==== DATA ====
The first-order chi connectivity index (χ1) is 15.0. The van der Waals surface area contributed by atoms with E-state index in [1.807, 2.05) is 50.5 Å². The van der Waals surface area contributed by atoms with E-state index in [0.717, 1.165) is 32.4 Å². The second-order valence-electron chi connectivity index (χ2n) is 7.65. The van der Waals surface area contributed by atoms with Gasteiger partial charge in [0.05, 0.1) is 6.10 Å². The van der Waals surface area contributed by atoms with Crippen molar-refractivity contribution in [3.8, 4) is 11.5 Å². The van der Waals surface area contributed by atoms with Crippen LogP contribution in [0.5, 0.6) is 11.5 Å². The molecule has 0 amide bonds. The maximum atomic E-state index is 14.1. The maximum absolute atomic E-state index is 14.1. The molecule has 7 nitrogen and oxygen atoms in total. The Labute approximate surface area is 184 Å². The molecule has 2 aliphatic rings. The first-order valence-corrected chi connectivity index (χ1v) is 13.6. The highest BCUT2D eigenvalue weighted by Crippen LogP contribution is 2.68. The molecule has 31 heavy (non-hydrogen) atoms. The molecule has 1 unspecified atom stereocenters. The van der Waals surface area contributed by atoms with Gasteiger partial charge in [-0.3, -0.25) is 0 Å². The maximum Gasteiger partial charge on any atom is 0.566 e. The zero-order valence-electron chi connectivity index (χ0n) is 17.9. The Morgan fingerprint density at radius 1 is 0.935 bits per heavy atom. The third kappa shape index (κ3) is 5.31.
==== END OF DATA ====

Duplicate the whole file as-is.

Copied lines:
The first-order chi connectivity index (χ1) is 15.0. The van der Waals surface area contributed by atoms with E-state index in [1.807, 2.05) is 50.5 Å². The van der Waals surface area contributed by atoms with E-state index in [0.717, 1.165) is 32.4 Å². The second-order valence-electron chi connectivity index (χ2n) is 7.65. The van der Waals surface area contributed by atoms with Gasteiger partial charge in [0.05, 0.1) is 6.10 Å². The van der Waals surface area contributed by atoms with Crippen molar-refractivity contribution in [3.8, 4) is 11.5 Å². The van der Waals surface area contributed by atoms with Crippen LogP contribution in [0.5, 0.6) is 11.5 Å². The molecule has 0 amide bonds. The maximum atomic E-state index is 14.1. The maximum absolute atomic E-state index is 14.1. The molecule has 7 nitrogen and oxygen atoms in total. The Labute approximate surface area is 184 Å². The molecule has 2 aliphatic rings. The first-order valence-corrected chi connectivity index (χ1v) is 13.6. The highest BCUT2D eigenvalue weighted by Crippen LogP contribution is 2.68. The molecule has 31 heavy (non-hydrogen) atoms. The molecule has 1 unspecified atom stereocenters. The van der Waals surface area contributed by atoms with Gasteiger partial charge in [-0.3, -0.25) is 0 Å². The maximum Gasteiger partial charge on any atom is 0.566 e. The zero-order valence-electron chi connectivity index (χ0n) is 17.9. The Morgan fingerprint density at radius 1 is 0.935 bits per heavy atom. The third kappa shape index (κ3) is 5.31.